While polymers as described thus far, wherein the repeating units have no additional special substitution, are useful in the formation of e.g. hydrophobic films and protective films, it is a significant advantage of the present invention that the polymers can additionally be substituted with functional substituents, by which is meant (a) side chains imparting a particular property to the polymer or to the article to which the polymer is anchored, and (b) side chains substituted with one or more functional groups, which functional group(s) impart a property or function to the polymer or to the article to which the polymer is anchored.
It has been found that self-assembly as described herein by which the anchoring chains become bound to the surface of an article results in performance as though the bonding sites for functional substituents on the atoms making up the main chain (e.g. the carbon or silicon in the preferred embodiments) are oriented on the side of the polymer that is opposite from the side from which the anchoring chains are pendant. This behavior, referred to herein as anisotropy or as being anisotropic, means that when functional substituents are pendant from those bonding sites, they behave as though they are separated by the polymer from the surface to which the anchoring groups are bound. This behavior is accentuated when the anchoring chains and functional substituents are chemically incompatible with each other. The choice of such functional chains is essentially limitless and depends on the desired use of the functionalized polymer. Such uses will be described more fully hereinbelow. As will be apparent, the choice of functional substituents which may be present in the polymers of the present invention is guided by the desired use for or property of the article to which the thus-functionalized polymer is bound. It will often be possible to impart a desired property to a surface, by employing as the functional substituents entities which per se exhibit that property, such as hydrophilicity (obtained using hydrophilic moieties), hydrophobicity (using hydrophobic moieties), tack (using moieties that provide adhesiveness), and so forth.
Representative functional chains include long alkyl chains which may comprise between 10 and 100 carbon atoms to impart hydrophobicity and inhibit binding of other materials to the surface; fluorinated alkyl chains and preferably perfluroalkyl, perfluorooxy-alkyl, perfluoralkyleneoxy, perfluoroalkyloxy-alkyl, or perfluoroalkyl-alkyl chains, to impart lubricity, that is, to create a low-friction surface; or polyalkyleneoxy and preferably polyethyleneoxy chains, to impart hydrophilicity. In addition, the functional chains can comprise a linking chain such as an alkylene bridge containing e.g. 1 to 18 or even up to 50 carbon atoms, to which a functional group is or can be attached. Functional groups include moieties such as --NH2, --OH, --C(O)OH, --C(O)Cl, CH2 ═CHC(O)O--, CH2 ═C(CH.sub.)C(O)O--, --OC(O)CH3, cationic, anionic or zwitterionic species, SF5, SO2 F, a protein (e.g. enzyme, or an antibody), amino acid, or polypeptide; a polar adhesive group; a pharmacologically active agent; a catalyst, a dyestuff, a nematic (liquid crystal) molecule; a chromophore; or a polymerizable moiety such as a moiety containing an ethylenically unsaturated polymerizable group, examples of the latter including olefinic groups such as ethylene (as --CH═CH2) or an acrylate or methacrylate moiety substituted to the side chain via the ester oxygen. In addition, the functional substituent may contain two or more functional groups or moieties such as --NH2, --OH, --C(O)OH, --C(O)Cl, or ethylenically unsaturated sites, to which functional groups can be attached. Depending on the desired properties of the thus functionalized polymer, from 1 to 90 percent and more preferably 20 to 80 percent of the repeating units in the polymer are substituted with functional groups or functional side chains.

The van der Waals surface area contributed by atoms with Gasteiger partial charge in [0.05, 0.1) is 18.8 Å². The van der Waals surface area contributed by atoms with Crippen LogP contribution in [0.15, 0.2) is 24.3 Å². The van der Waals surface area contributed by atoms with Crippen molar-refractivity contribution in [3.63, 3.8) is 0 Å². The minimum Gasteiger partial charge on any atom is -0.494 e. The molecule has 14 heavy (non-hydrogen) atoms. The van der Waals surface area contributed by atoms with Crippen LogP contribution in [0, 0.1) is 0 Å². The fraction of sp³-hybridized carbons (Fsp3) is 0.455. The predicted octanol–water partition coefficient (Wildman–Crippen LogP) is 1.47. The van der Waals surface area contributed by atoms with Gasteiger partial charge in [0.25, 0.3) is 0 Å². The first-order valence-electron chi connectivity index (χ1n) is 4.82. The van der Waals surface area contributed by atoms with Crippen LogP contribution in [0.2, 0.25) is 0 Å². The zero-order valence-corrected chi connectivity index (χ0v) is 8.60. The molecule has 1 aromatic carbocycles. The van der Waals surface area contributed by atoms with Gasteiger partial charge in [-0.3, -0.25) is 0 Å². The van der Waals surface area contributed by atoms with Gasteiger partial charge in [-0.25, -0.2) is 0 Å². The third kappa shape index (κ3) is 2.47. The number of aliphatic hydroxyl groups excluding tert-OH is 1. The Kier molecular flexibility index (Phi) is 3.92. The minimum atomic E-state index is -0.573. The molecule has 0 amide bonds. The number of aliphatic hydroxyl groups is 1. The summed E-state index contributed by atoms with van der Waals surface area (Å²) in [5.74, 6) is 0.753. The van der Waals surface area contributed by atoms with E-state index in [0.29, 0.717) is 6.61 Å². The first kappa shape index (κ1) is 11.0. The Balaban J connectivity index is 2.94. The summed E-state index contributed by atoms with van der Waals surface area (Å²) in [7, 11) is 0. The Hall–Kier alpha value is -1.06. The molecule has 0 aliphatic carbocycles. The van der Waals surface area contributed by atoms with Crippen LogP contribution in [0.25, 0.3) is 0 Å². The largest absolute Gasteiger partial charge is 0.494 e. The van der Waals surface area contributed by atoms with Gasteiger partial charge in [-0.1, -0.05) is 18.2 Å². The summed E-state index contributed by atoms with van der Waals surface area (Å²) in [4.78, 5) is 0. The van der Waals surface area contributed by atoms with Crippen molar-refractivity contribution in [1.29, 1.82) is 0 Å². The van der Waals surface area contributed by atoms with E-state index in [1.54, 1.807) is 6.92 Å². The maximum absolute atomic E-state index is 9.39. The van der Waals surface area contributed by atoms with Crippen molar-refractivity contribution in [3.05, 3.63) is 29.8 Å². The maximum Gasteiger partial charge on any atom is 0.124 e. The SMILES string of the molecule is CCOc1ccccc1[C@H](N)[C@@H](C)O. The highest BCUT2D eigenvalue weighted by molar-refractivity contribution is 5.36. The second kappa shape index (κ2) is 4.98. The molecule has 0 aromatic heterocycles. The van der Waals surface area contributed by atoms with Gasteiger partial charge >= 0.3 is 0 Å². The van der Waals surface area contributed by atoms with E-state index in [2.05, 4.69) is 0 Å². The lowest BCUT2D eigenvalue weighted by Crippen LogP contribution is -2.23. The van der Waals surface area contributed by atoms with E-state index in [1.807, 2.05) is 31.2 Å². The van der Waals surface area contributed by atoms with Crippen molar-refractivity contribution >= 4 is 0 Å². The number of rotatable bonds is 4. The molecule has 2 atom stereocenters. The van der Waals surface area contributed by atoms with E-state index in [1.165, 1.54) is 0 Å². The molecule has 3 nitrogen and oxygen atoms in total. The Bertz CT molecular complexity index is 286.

Examples of cationic functional groups include ammonium groups, in which the nitrogen is substituted with hydrogen, C1-30 alkyl, and/or C2-30 alkenyl. Examples of anionic functional groups include inorganic anions such as phosphate, phosphonate, sulfate, sulfonate and silicate. Examples of zwitterfonic functional groups include betaines and sultaines.
The polymers of the present invention are usually formed prior to their being contacted with the surface to which they are to be applied. This feature provides increased structural regularity and anisotropy of the applied films compared to films formed at the surface by reaction of monomeric species. The polymers can be formed and recovered for storage and for subsequent use, or they can be prepared and isolated in a solution which is then applied (preferably substantially freed of unconsumed reactants and other byproducts) to the surface to be treated.
The polymers of the present invention can be further substituted with small groups that while not necessarily contributing functional usefulness to the article to which the polymer is bound, serve the useful function of spacing apart the attaching chains and the functional chains, if present. Examples of such substituents include, for --(C--C)-- based polymer backbones, hydrogen, hydroxy, alkyl containing 1 to 6 carbon atoms, and for acrylate based polymer backbones include alkoxyalkyl groups containing 2 to 6 carbon atoms, preferably hydroxy or methoxyethyl groups. Examples of such groups for siloxanyl based polymers include hydrogen, and alkyl containing 1 to 4 carbon atoms, and preferably methyl.